Several of Canterbury's masterpieces were recorded in the early 1970s by former members of Soft Machine. Daevid Allen (12) was only vaguely related to the school's main stylistic directions: Allen was, first and foremost, a hippie/freak who wed Frank Zappa's paradoxical aesthetics and San Francisco's communal ethos. His Gong, featuring guitarist Steve Hillage, saxophonist Didier Malherbe and keyboardist Tim Blake, concocted a "cosmic" version of acid-rock. Their masterpieces, which include at least Camembert Electrique (sep 1971 - oct 1971), the superb Flying Teapot (jan 1973 - may 1973) and Angel's Egg (aug 1973 - dec 1973), are demented collages of nursery-rhyme melodies, circus horns, jazz rhythms, galactic keyboards, sensual/celestial wails, sardonic mantras, mock-heroic electronics and caricatural anthems. The whole exudes a sense of stately cacophony. This is psychedelia that is hallucinated but not catalectic. Flying Teapot, in particular, still ranks as one of rock music's wildest flights of imagination.
Kevin Ayers (12) became a lunatic singer-songwriter projecting the persona of an exotic, decadent dandy. Joy Of A Toy (jun/sep 1969 - dec 1969), a collection of enchanting ditties, defined his nonchalant cross-breeding of music-hall, folk lullabies, world-music, and even children's music. The existential melancholy that already surfaced on that work permeated his most eccentric album, Shooting At The Moon (jun 1970 - oct 1970), featuring avantgarde composer and keyboardist David Bedford, teenage guitarist Mike Oldfield, and even jazz saxophonist Lol Coxhill. Ayers had found an unlikely balance of harmonic nonsense and catchy refrains, while drenching his fairy tales into surrealism and expressionism. The 18-minute four-part suite The Confessions of Doctor Dream (1974) was his most ambitious and nightmarish work.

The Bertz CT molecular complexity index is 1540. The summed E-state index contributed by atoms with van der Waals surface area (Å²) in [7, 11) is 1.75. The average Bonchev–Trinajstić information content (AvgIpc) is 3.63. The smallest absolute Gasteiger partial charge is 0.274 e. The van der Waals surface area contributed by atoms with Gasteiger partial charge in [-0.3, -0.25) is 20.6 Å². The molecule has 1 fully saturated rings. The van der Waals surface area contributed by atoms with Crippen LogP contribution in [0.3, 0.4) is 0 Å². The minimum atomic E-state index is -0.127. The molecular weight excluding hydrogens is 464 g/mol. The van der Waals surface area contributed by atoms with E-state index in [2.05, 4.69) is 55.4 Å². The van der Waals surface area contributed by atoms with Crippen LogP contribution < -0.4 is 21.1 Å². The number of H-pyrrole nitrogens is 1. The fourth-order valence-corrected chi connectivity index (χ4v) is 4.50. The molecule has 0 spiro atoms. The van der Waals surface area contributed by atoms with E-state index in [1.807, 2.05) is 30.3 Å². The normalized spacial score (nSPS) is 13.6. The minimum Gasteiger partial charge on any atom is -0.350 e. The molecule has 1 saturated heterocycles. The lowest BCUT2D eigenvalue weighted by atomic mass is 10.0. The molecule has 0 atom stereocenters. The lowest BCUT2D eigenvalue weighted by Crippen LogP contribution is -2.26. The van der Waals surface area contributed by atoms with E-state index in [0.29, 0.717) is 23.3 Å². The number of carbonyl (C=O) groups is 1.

Robert Wyatt (113) expanded on the intuitions of his The Moon In June on his first solo album, The End Of An Ear (aug 1970 - oct 1970). He invented a whole new language, with nods to both the tradition (pop, soul, folk, jazz) and the avantgarde (minimalism, electronics), both personal and public. The same fusion of private and public themes, but with an emphasis on his public (and communist) persona, characterized the two Matching Mole albums, Matching Mole (jan 1972 - mar 1972) and Little Red Record (aug 1972 - oct 1972), which are rare examples of brainy, agit-prop music that is actually touching, besides ranking among the most intense recordings of any jazz-rock quartet. His private persona erupted on Rock Bottom (mar 1974 - jul 1974), one of rock music's supreme masterpieces, a veritable transfiguration of both rock and jazz. Its pieces straddle the unlikely border between an intense religious hymn and a childish nursery rhyme. Along that imaginary line, Wyatt carved a deep trench of emotional outpouring, where happiness, sorrow, faith and resignation found a metaphysical unity. The astounding originality of that masterpiece, and its well-crafted flow of consciousness, were never matched by Wyatt's later releases. The last significant work of his career was Animals Film (aug 1981 - ? 1982). Wyatt concocted some of the most moving music of all times and at least one of the century's masterpieces. He was helped by being both a gifted drummer, heir to both the progressive-rock and the jazz-rock traditions, and a uniquely innovative vocalist, whose falsetto cry (loosely derived from wordless jazz singing) blended soul, Buddhism and psychedelia.
1984 (jul/aug 1972 - ? 1973) by Hugh Hopper (1) and Elton Dean's Elton Dean (may 1971 - jun 1971) also rank among the most original and erudite works of British progressive-rock. Overall, Soft Machine alumni constitute a significant chunk of the prog-rock canon in Britain.